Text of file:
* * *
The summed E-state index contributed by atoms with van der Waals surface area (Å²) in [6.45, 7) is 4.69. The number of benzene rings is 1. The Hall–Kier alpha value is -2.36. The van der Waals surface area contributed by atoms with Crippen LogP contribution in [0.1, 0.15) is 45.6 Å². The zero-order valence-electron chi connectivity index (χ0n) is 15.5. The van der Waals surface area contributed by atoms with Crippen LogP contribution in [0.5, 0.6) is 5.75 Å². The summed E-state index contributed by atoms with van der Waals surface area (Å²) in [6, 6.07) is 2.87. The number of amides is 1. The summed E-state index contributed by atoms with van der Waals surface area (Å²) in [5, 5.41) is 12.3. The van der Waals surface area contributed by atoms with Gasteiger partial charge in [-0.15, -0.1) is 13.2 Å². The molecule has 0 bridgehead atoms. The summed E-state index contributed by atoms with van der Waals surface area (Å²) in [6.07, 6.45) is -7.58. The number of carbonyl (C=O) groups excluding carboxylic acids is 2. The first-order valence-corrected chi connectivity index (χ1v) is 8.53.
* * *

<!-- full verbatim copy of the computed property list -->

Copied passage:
The summed E-state index contributed by atoms with van der Waals surface area (Å²) in [6.45, 7) is 4.69. The number of benzene rings is 1. The Hall–Kier alpha value is -2.36. The van der Waals surface area contributed by atoms with Crippen LogP contribution in [0.1, 0.15) is 45.6 Å². The zero-order valence-electron chi connectivity index (χ0n) is 15.5. The van der Waals surface area contributed by atoms with Crippen LogP contribution in [0.5, 0.6) is 5.75 Å². The summed E-state index contributed by atoms with van der Waals surface area (Å²) in [6, 6.07) is 2.87. The number of amides is 1. The summed E-state index contributed by atoms with van der Waals surface area (Å²) in [5, 5.41) is 12.3. The van der Waals surface area contributed by atoms with Gasteiger partial charge in [-0.15, -0.1) is 13.2 Å². The molecule has 0 bridgehead atoms. The summed E-state index contributed by atoms with van der Waals surface area (Å²) in [6.07, 6.45) is -7.58. The number of carbonyl (C=O) groups excluding carboxylic acids is 2. The first-order valence-corrected chi connectivity index (χ1v) is 8.53.